Cumulative Effect in Art and Books

After reading the play "At the Vanishing Point" by Naomi Iizuka I discovered that not only was I learning about characters cumulatively through overlapping monologues, but I was learning about the photographer and optician Ralph Eugene Meatyard of Lexington, Kentucky, who inspired the play. Coincidentally, his work is currently on exhibit at San Francisco's deYoung Museum. So I went to see it.

The high, white walls are lined with sixty photographs at face height, black and white, mostly from the 1960s and taken of Meatyard's family. Ah, family portraits, you say, but with a twist: the children and their mother occasionally wear masks and are posed with dolls. Occasionally, only the masks or only the dolls are in the photos. The settings are seemingly abandoned buildings, his backyard, other wildernesses, other structures like stairs or bridges. All of the photos were staged. What struck me most was not one singular shot here or there (here's one that particularly caught  my attention) but the cumulative effect of the photographs: the strength of the work based on all of the parts together. I've modified the medical term for relevance:
cumulative effect n. the state at which repeated [viewing]…may produce effects that are more pronounced than those produced by the first [view]…Also called cumulative action
My first impression of Meatyard's work: creepy. But since I come to see it all, I continued to look. Next, I decided that some of the staged pictures were irritating, too contrived, arranged just so, sometimes on a grid; I wanted to see a doll that had fallen over or was partly out of the frame. Then, a few of the oversized masks on the children began to haunt me: old people's heads on young people, premature aging? a look into the future? I became interested in a series of photos of one of his sons, taken at different times and wearing different masks, but always by the same wall: facets of one person, perhaps. By this time it was clear that Meatyard had a finite number of masks, a finite number of kids (3) and also tended to use the same objects over and over in different configurations and settings. I found myself drawn to the photos with nearly hidden people: I had to look twice to see the figures in the shadows. By the last photo I felt I understood his eye for juxtapositions, his interest in the uncanny: familiar, yet strange.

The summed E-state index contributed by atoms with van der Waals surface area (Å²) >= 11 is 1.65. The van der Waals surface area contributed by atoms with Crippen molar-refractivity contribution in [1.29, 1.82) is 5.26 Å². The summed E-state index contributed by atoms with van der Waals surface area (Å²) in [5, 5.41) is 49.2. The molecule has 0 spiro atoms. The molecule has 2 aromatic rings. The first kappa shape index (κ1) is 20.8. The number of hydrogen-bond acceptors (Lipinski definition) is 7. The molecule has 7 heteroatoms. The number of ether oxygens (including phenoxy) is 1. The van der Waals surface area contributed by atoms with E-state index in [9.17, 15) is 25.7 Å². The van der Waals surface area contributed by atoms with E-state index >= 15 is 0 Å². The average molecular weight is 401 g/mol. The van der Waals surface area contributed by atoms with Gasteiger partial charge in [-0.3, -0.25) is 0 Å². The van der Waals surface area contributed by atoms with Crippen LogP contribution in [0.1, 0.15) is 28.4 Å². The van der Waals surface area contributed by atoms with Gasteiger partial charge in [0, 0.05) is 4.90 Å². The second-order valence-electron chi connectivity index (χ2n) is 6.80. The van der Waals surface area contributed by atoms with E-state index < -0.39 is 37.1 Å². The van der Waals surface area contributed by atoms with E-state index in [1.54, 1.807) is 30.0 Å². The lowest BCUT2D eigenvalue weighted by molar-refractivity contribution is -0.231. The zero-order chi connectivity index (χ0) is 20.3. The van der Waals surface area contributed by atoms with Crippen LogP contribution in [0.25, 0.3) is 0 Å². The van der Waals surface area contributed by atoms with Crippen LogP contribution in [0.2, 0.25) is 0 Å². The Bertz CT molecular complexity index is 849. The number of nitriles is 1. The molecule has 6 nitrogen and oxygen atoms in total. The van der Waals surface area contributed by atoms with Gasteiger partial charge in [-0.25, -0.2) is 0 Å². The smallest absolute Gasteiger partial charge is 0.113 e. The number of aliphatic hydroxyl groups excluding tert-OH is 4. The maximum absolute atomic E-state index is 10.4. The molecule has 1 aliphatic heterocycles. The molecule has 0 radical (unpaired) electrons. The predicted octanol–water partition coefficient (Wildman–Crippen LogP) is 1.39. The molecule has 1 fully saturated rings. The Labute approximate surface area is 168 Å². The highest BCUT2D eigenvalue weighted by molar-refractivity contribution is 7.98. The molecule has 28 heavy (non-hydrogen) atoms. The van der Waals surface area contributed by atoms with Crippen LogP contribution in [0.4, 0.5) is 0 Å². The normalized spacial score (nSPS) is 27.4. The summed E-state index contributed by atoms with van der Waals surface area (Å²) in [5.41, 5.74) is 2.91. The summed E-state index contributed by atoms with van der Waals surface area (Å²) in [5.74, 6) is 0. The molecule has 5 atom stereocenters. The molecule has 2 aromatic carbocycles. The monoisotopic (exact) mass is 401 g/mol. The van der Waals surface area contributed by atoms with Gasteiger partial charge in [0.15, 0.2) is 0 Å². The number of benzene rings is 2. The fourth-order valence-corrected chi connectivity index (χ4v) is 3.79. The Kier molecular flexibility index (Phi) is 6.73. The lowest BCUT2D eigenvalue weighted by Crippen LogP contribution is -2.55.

In addition to viewing a body of work, multiple viewings of one image or a repeated reading of one book can also have this cumulative effect. Multiple layers and various components may make the story understandable from various angles and on different levels; the meaning just gets deeper.

A museum is a familiar setting but can hold strange things. A museum is also a stage, as is a book, as is a box. All can house related—but possibly disparate—scenes, texts, and objects that all point to one story, mood, or idea. Not random (An Artist's Book is Not a Taco), but carefully selected and staged to lead the way down a particular path: to produce that cumulative effect, a relationship between the parts. The Meatyard exhibit did just this and I imagine the exhibition catalogue would do the same.

The Meatyard exhibit at the deYoung runs through February 26, 2012. Other photos, not in the show,  may be seen here.

Distance, 2010

photo by Sibila Savage


jackie said…
I am passing on the Liebster blog award to you. Not so many of these around now so I hope that is OK. Details on my blog.
Alisa said…
Thank you for thinking of me. I'm sorry I can't follow up. I appreciate the thought, though.